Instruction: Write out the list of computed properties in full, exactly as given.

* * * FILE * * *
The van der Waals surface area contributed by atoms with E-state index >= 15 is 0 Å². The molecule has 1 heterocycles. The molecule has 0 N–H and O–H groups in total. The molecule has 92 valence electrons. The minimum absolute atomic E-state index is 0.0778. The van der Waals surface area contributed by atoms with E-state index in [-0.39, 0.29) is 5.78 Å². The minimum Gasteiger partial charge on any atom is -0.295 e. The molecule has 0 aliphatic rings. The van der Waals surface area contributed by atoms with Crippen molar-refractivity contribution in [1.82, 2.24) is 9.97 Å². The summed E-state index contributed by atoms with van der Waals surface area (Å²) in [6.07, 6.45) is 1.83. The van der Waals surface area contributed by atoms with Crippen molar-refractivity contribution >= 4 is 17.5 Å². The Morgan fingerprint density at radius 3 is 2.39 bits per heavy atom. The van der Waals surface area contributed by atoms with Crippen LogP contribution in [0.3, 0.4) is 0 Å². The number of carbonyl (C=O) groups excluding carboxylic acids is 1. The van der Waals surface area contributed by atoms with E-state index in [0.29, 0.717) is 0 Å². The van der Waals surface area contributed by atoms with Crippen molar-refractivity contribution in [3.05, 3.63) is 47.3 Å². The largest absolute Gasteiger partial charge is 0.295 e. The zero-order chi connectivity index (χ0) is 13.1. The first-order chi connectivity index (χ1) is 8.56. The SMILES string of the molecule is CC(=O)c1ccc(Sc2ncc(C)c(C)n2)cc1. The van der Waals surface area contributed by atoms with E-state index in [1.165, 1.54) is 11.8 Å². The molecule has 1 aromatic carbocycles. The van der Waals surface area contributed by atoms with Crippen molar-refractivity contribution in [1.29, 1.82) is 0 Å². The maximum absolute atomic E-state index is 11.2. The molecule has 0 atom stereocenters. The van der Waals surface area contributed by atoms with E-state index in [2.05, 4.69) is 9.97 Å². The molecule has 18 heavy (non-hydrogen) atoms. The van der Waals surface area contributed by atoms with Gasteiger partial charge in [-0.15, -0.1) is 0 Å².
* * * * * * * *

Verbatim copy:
The van der Waals surface area contributed by atoms with E-state index >= 15 is 0 Å². The molecule has 1 heterocycles. The molecule has 0 N–H and O–H groups in total. The molecule has 92 valence electrons. The minimum absolute atomic E-state index is 0.0778. The van der Waals surface area contributed by atoms with E-state index in [-0.39, 0.29) is 5.78 Å². The minimum Gasteiger partial charge on any atom is -0.295 e. The molecule has 0 aliphatic rings. The van der Waals surface area contributed by atoms with Crippen molar-refractivity contribution in [1.82, 2.24) is 9.97 Å². The summed E-state index contributed by atoms with van der Waals surface area (Å²) in [6.07, 6.45) is 1.83. The van der Waals surface area contributed by atoms with Crippen molar-refractivity contribution >= 4 is 17.5 Å². The Morgan fingerprint density at radius 3 is 2.39 bits per heavy atom. The van der Waals surface area contributed by atoms with Crippen LogP contribution in [0.3, 0.4) is 0 Å². The number of carbonyl (C=O) groups excluding carboxylic acids is 1. The van der Waals surface area contributed by atoms with E-state index in [0.29, 0.717) is 0 Å². The van der Waals surface area contributed by atoms with Crippen molar-refractivity contribution in [3.05, 3.63) is 47.3 Å². The largest absolute Gasteiger partial charge is 0.295 e. The zero-order chi connectivity index (χ0) is 13.1. The first-order chi connectivity index (χ1) is 8.56. The SMILES string of the molecule is CC(=O)c1ccc(Sc2ncc(C)c(C)n2)cc1. The van der Waals surface area contributed by atoms with E-state index in [1.165, 1.54) is 11.8 Å². The molecule has 1 aromatic carbocycles. The van der Waals surface area contributed by atoms with Crippen molar-refractivity contribution in [1.29, 1.82) is 0 Å². The maximum absolute atomic E-state index is 11.2. The molecule has 0 atom stereocenters. The van der Waals surface area contributed by atoms with E-state index in [2.05, 4.69) is 9.97 Å². The molecule has 18 heavy (non-hydrogen) atoms. The van der Waals surface area contributed by atoms with Gasteiger partial charge in [-0.15, -0.1) is 0 Å².